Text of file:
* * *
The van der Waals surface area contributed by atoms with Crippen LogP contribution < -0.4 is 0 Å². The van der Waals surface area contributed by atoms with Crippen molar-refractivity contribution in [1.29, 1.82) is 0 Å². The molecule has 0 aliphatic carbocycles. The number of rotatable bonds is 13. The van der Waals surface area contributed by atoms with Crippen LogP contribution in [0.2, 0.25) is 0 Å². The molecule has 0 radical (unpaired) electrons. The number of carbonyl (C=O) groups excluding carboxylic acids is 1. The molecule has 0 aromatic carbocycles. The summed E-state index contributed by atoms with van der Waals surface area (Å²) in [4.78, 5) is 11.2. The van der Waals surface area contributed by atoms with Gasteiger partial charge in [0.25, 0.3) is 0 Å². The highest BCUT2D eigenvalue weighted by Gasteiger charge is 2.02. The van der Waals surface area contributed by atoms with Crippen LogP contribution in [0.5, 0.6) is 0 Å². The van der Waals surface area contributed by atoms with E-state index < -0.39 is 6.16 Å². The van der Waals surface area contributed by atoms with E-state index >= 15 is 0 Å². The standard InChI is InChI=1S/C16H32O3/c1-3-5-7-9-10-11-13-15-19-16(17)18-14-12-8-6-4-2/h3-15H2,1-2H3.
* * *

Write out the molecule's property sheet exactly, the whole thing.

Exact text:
The van der Waals surface area contributed by atoms with Crippen LogP contribution < -0.4 is 0 Å². The van der Waals surface area contributed by atoms with Crippen molar-refractivity contribution in [1.29, 1.82) is 0 Å². The molecule has 0 aliphatic carbocycles. The number of rotatable bonds is 13. The van der Waals surface area contributed by atoms with Crippen LogP contribution in [0.2, 0.25) is 0 Å². The molecule has 0 radical (unpaired) electrons. The number of carbonyl (C=O) groups excluding carboxylic acids is 1. The molecule has 0 aromatic carbocycles. The summed E-state index contributed by atoms with van der Waals surface area (Å²) in [4.78, 5) is 11.2. The van der Waals surface area contributed by atoms with Gasteiger partial charge in [0.25, 0.3) is 0 Å². The highest BCUT2D eigenvalue weighted by Gasteiger charge is 2.02. The van der Waals surface area contributed by atoms with Crippen LogP contribution in [0.5, 0.6) is 0 Å². The van der Waals surface area contributed by atoms with E-state index < -0.39 is 6.16 Å². The van der Waals surface area contributed by atoms with E-state index >= 15 is 0 Å². The standard InChI is InChI=1S/C16H32O3/c1-3-5-7-9-10-11-13-15-19-16(17)18-14-12-8-6-4-2/h3-15H2,1-2H3.